Sumit Singhal loves modern architecture. He comes from a family of builders who have built more than 20 projects in the last ten years near Delhi in India. He has recently started writing about the architectural projects that catch his imagination.
K&L Gates at One New Change in London, England by LSM
January 19th, 2014 by Sumit Singhal
Article source: LSM
When the American law firm K&L Gates merged with a UK-based organization in 2005, the firm decided to increase its presence in London. For its new home, the firm chose the unbuilt One New Change, a mixed-use complex designed by Jean Nouvel and located across the street from St. Paul’s Cathedral.
The complex form of the building posed both opportunities and challenges for the design. One New Change is designed to celebrate St. Paul’s; the visual focal point is an arcade, or “apse,” which splits the building in half and directs views to the cathedral. The cascading rooflines and faceted exterior walls that accentuate this view corridor create interior spaces with low ceiling heights, which limit occupancy.
By locating the reception area, conference rooms, breakout spaces, and café along the apse, dramatic views were enhanced and spatially awkward areas minimized. A two-story multipurpose room creates drama and also counteracts an otherwise compromised area.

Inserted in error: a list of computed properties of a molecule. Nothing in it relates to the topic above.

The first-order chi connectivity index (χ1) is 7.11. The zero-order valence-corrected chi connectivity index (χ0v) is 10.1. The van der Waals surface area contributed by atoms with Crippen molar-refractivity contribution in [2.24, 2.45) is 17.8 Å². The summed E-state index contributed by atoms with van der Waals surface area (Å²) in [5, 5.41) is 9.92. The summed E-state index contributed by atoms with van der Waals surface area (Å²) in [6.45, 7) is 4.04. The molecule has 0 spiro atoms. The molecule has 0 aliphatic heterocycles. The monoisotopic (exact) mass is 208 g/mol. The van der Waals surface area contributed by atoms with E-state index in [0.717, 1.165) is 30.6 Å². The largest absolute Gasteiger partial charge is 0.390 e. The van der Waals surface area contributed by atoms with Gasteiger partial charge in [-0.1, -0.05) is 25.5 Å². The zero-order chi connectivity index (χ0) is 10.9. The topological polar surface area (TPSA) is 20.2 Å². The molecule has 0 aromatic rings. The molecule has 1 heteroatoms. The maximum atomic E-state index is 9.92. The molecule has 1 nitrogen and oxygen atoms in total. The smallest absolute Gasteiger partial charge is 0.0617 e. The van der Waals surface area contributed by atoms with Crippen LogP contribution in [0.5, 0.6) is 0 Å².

The space (120,000 rsf), designed to promote synergy among employees, provides opportunities for cross-practice business development and increased productivity. Parallel to the development of flexible, interactive work spaces was the creation of public spaces designed to enhance the firm’s business. The transparency and openness of the work spaces promote and support interaction of all types, drawing employees out of closed rooms and promoting new patterns of communication.
Sustainability was an important goal for the project, which was assessed by the Building Research Establishment Environmental Assessment Method (BREEAM). The BREEAM assessor provided guidance and best practice advice throughout the project, an approach that proved through experience to offer the surest route to certification and to holistic sustainable design.
An “excellent” rating was not achievable because of limitations imposed by the base building. However, the project was able to earn a “very good” rating with a high margin, making it one of the first fit-out projects to be BREEAM certified.